Events (Lectures) - Spring 2014
LaFeber/Silbey Lecture in History
Adam Gopnik, "Some Ways of Writing History"
Monday, April 21, 2014, 4:30pm, Hollis E. Cornell Auditorium in Goldwin Smith Hall
Adam Gopnik has been writing for The New Yorker since 1986. During his tenure at the magazine, he has written fiction and humor pieces, book reviews, profiles, and reporting from abroad. His books, ranging from essay collections about Paris and food to children’s novels, include Paris to the Moon (2000), The King in the Window (2005), Through the Children’s Gate: A Home in New York (2006), Angels and Ages: A Short Book About Darwin, Lincoln, and Modern Life (2009), The Table Comes First: Family, France, and the Meaning of Food (2011), and Winter: Five Windows on the Season (2011). Gopnik has won the National Magazine Award for Essays and for Criticism three times, and also the George Polk Award for Magazine Reporting. In March of 2013, Gopnik was awarded the medal of Chevalier of the Order of Arts and Letters. Two months later, he received an honoris causa from his alma matter, McGill University. He is an active lecturer, and delivered the Canadian Broadcasting Corporations Massey Lectures in 2011. Gopnik lives in New York.
Harold Seymour Lecture in Sports History
Ray Arsenault, "Shadow Man: The Life and Times of Arthur Ashe"
Thursday, April 24, 2014, 6:00pm, 165 Statler Hall
Raymond Arsenault is the John Hope Franklin Professor of Southern History and Program Advisor of the Florida Studies Program at the University of South Florida St. Petersburg, where he has taught since 1980. Arsenault was educated at Princeton University (B.A. 1969) and Brandeis University, where he received his Ph.D. in 1981. He is the author of two prize-winning books–The Wild Ass of the Ozarks: Jeff Davis and the Social Bases of Southern Politics (1984, pbk 1988) and St. Petersburg and the Florida Dream, 1888-1950 (1988, pbk. 1998), and of “The End of the Long Hot Summer: The Air Conditioner and Southern Culture,” Journal of Southern History (1984), which won the Southern Historical Association’s Green-Ramsdell Prize. An edited volume, Crucible of Liberty: 200 Years of the Bill of Rights, was published during the 1991 Bicentennial of the Bill of Rights. His recent publications include Freedom Riders: 1961 and the Struggle for Racial Justice (Oxford University Press, 2006), Paradise Lost? (2005) an anthology (co-edited with Jack Davis) on the environmental history of Florida, The Changing South of Gene Patterson: Journalism and Civil Rights, 1960-1968 (2002), co-edited with Roy Peter Clark, and “The Public Storm: Hurricanes and the State in Twentieth-Century America,” in Wendy Gamber, et al. eds., American Public Life and the Historical Imagination (2003). He is currently working on Landmarks of American Sports, co-edited with Randall Miller, as well as a biography of Arthur Ashe.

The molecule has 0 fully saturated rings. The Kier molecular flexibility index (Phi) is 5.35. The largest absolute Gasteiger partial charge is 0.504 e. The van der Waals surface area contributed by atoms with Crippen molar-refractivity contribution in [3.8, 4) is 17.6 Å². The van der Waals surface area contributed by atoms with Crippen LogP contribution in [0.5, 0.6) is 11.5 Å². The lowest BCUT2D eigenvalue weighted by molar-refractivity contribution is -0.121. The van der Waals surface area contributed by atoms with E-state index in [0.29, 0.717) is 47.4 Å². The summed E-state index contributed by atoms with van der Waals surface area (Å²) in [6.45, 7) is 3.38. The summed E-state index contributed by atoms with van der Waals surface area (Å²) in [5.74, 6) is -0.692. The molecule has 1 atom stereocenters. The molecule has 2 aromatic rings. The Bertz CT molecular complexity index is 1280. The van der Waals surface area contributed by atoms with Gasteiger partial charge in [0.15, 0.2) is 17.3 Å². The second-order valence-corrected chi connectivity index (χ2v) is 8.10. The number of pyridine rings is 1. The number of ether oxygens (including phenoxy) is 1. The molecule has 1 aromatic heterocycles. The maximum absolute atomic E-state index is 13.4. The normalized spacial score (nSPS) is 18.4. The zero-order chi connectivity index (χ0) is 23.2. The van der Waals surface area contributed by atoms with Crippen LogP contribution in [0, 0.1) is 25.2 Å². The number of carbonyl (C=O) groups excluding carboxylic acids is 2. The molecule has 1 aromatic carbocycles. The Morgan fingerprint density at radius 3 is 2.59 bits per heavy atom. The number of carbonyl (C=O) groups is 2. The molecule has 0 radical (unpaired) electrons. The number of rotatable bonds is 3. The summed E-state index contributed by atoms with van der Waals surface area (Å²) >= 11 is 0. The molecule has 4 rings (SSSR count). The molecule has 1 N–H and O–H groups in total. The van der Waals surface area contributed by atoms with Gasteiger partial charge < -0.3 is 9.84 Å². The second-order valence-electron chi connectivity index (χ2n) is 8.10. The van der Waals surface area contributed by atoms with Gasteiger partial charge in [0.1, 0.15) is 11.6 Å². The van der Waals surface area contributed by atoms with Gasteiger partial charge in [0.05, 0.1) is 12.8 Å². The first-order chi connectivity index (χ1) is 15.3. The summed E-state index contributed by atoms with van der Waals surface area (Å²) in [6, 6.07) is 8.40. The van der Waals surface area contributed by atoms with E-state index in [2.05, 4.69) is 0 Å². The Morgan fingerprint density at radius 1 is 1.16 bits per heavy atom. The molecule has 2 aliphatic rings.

Sponsored by George Kirsch and the Department of History
Free and open to the public.